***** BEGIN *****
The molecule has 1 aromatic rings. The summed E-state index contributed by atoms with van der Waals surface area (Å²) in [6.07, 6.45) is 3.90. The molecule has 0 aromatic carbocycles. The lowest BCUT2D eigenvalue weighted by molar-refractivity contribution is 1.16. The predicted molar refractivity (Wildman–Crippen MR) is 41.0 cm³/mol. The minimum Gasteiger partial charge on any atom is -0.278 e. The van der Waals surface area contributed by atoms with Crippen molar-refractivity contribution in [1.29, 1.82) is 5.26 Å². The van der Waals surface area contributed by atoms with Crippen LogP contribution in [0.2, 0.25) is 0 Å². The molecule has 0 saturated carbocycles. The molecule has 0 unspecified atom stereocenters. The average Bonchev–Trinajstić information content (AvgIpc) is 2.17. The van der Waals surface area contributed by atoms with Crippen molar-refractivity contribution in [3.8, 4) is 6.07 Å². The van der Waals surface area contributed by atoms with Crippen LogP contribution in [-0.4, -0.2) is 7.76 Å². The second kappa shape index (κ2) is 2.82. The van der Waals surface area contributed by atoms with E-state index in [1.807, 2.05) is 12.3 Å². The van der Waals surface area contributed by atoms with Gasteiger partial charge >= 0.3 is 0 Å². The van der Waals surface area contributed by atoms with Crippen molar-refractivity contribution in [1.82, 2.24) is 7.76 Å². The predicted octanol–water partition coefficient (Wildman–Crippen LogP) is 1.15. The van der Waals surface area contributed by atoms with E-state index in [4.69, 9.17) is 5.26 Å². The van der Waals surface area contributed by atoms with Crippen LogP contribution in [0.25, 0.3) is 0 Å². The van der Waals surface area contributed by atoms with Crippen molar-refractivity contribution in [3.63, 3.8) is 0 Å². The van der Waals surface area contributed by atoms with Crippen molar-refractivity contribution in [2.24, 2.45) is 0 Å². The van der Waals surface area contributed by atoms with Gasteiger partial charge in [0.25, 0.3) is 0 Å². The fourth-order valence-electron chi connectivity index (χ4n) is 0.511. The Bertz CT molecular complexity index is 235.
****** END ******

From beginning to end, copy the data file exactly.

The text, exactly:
The molecule has 1 aromatic rings. The summed E-state index contributed by atoms with van der Waals surface area (Å²) in [6.07, 6.45) is 3.90. The molecule has 0 aromatic carbocycles. The lowest BCUT2D eigenvalue weighted by molar-refractivity contribution is 1.16. The predicted molar refractivity (Wildman–Crippen MR) is 41.0 cm³/mol. The minimum Gasteiger partial charge on any atom is -0.278 e. The van der Waals surface area contributed by atoms with Crippen molar-refractivity contribution in [1.29, 1.82) is 5.26 Å². The van der Waals surface area contributed by atoms with Crippen LogP contribution in [0.2, 0.25) is 0 Å². The molecule has 0 saturated carbocycles. The molecule has 0 unspecified atom stereocenters. The average Bonchev–Trinajstić information content (AvgIpc) is 2.17. The van der Waals surface area contributed by atoms with Crippen molar-refractivity contribution in [3.8, 4) is 6.07 Å². The van der Waals surface area contributed by atoms with Crippen LogP contribution in [-0.4, -0.2) is 7.76 Å². The second kappa shape index (κ2) is 2.82. The van der Waals surface area contributed by atoms with E-state index in [1.807, 2.05) is 12.3 Å². The van der Waals surface area contributed by atoms with Gasteiger partial charge >= 0.3 is 0 Å². The van der Waals surface area contributed by atoms with Crippen molar-refractivity contribution in [1.82, 2.24) is 7.76 Å². The predicted octanol–water partition coefficient (Wildman–Crippen LogP) is 1.15. The van der Waals surface area contributed by atoms with E-state index in [4.69, 9.17) is 5.26 Å². The van der Waals surface area contributed by atoms with Crippen LogP contribution in [0.25, 0.3) is 0 Å². The van der Waals surface area contributed by atoms with Crippen molar-refractivity contribution in [3.63, 3.8) is 0 Å². The van der Waals surface area contributed by atoms with Crippen molar-refractivity contribution in [2.24, 2.45) is 0 Å². The van der Waals surface area contributed by atoms with Gasteiger partial charge in [0.25, 0.3) is 0 Å². The fourth-order valence-electron chi connectivity index (χ4n) is 0.511. The Bertz CT molecular complexity index is 235.